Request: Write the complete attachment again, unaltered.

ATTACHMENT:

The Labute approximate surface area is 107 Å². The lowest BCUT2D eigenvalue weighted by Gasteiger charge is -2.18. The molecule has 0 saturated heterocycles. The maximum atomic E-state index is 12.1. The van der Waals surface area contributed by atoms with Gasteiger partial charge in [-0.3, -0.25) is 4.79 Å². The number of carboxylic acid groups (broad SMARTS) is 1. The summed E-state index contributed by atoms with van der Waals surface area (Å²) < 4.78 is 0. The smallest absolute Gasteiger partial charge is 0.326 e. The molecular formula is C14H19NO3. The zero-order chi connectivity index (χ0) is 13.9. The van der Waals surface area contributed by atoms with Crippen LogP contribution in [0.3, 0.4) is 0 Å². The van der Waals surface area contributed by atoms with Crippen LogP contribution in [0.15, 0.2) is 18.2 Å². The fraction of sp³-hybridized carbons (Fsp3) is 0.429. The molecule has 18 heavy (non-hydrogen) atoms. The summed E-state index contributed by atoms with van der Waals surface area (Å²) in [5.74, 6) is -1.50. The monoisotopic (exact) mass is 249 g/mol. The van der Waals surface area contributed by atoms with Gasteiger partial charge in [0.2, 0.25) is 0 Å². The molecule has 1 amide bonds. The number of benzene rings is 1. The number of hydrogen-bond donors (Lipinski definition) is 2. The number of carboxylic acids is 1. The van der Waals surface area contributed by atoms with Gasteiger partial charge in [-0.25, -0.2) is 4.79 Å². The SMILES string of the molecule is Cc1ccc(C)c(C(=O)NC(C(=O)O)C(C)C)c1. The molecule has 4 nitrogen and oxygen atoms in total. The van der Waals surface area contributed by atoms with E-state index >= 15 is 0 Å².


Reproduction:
The Labute approximate surface area is 107 Å². The lowest BCUT2D eigenvalue weighted by Gasteiger charge is -2.18. The molecule has 0 saturated heterocycles. The maximum atomic E-state index is 12.1. The van der Waals surface area contributed by atoms with Gasteiger partial charge in [-0.3, -0.25) is 4.79 Å². The number of carboxylic acid groups (broad SMARTS) is 1. The summed E-state index contributed by atoms with van der Waals surface area (Å²) < 4.78 is 0. The smallest absolute Gasteiger partial charge is 0.326 e. The molecular formula is C14H19NO3. The zero-order chi connectivity index (χ0) is 13.9. The van der Waals surface area contributed by atoms with Crippen LogP contribution in [0.3, 0.4) is 0 Å². The van der Waals surface area contributed by atoms with Crippen LogP contribution in [0.15, 0.2) is 18.2 Å². The fraction of sp³-hybridized carbons (Fsp3) is 0.429. The molecule has 18 heavy (non-hydrogen) atoms. The summed E-state index contributed by atoms with van der Waals surface area (Å²) in [5.74, 6) is -1.50. The monoisotopic (exact) mass is 249 g/mol. The van der Waals surface area contributed by atoms with Gasteiger partial charge in [0.2, 0.25) is 0 Å². The molecule has 1 amide bonds. The number of benzene rings is 1. The number of hydrogen-bond donors (Lipinski definition) is 2. The number of carboxylic acids is 1. The van der Waals surface area contributed by atoms with Gasteiger partial charge in [-0.25, -0.2) is 4.79 Å². The SMILES string of the molecule is Cc1ccc(C)c(C(=O)NC(C(=O)O)C(C)C)c1. The molecule has 4 nitrogen and oxygen atoms in total. The van der Waals surface area contributed by atoms with E-state index >= 15 is 0 Å².